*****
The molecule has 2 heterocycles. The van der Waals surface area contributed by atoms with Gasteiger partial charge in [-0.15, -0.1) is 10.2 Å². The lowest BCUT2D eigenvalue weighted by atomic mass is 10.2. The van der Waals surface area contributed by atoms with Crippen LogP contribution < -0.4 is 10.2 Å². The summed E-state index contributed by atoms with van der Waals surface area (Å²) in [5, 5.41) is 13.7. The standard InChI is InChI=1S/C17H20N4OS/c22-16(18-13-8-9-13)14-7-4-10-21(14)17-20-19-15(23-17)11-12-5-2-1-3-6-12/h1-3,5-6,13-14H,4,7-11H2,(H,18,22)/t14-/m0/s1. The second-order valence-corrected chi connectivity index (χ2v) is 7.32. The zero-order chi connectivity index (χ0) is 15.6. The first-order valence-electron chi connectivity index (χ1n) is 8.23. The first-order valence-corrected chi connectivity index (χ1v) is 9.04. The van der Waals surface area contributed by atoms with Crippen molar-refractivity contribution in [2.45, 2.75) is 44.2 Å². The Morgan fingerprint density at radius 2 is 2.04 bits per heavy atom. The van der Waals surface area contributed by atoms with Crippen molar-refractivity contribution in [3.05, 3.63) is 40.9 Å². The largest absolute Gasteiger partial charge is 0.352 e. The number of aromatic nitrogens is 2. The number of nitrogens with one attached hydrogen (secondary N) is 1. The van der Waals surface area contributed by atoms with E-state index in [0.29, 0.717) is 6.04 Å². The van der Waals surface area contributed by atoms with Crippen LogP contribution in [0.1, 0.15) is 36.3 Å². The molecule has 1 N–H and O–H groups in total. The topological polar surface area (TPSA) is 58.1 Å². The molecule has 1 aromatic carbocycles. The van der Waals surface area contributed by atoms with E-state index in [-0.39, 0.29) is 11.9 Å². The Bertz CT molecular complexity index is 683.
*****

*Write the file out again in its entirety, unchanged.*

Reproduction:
The molecule has 2 heterocycles. The van der Waals surface area contributed by atoms with Gasteiger partial charge in [-0.15, -0.1) is 10.2 Å². The lowest BCUT2D eigenvalue weighted by atomic mass is 10.2. The van der Waals surface area contributed by atoms with Crippen LogP contribution < -0.4 is 10.2 Å². The summed E-state index contributed by atoms with van der Waals surface area (Å²) in [5, 5.41) is 13.7. The standard InChI is InChI=1S/C17H20N4OS/c22-16(18-13-8-9-13)14-7-4-10-21(14)17-20-19-15(23-17)11-12-5-2-1-3-6-12/h1-3,5-6,13-14H,4,7-11H2,(H,18,22)/t14-/m0/s1. The second-order valence-corrected chi connectivity index (χ2v) is 7.32. The zero-order chi connectivity index (χ0) is 15.6. The first-order valence-electron chi connectivity index (χ1n) is 8.23. The first-order valence-corrected chi connectivity index (χ1v) is 9.04. The van der Waals surface area contributed by atoms with Crippen molar-refractivity contribution in [2.45, 2.75) is 44.2 Å². The Morgan fingerprint density at radius 2 is 2.04 bits per heavy atom. The van der Waals surface area contributed by atoms with Crippen molar-refractivity contribution in [3.05, 3.63) is 40.9 Å². The largest absolute Gasteiger partial charge is 0.352 e. The number of aromatic nitrogens is 2. The number of nitrogens with one attached hydrogen (secondary N) is 1. The van der Waals surface area contributed by atoms with E-state index in [0.29, 0.717) is 6.04 Å². The van der Waals surface area contributed by atoms with Crippen LogP contribution in [0.1, 0.15) is 36.3 Å². The molecule has 1 N–H and O–H groups in total. The topological polar surface area (TPSA) is 58.1 Å². The molecule has 1 aromatic carbocycles. The van der Waals surface area contributed by atoms with E-state index in [-0.39, 0.29) is 11.9 Å². The Bertz CT molecular complexity index is 683.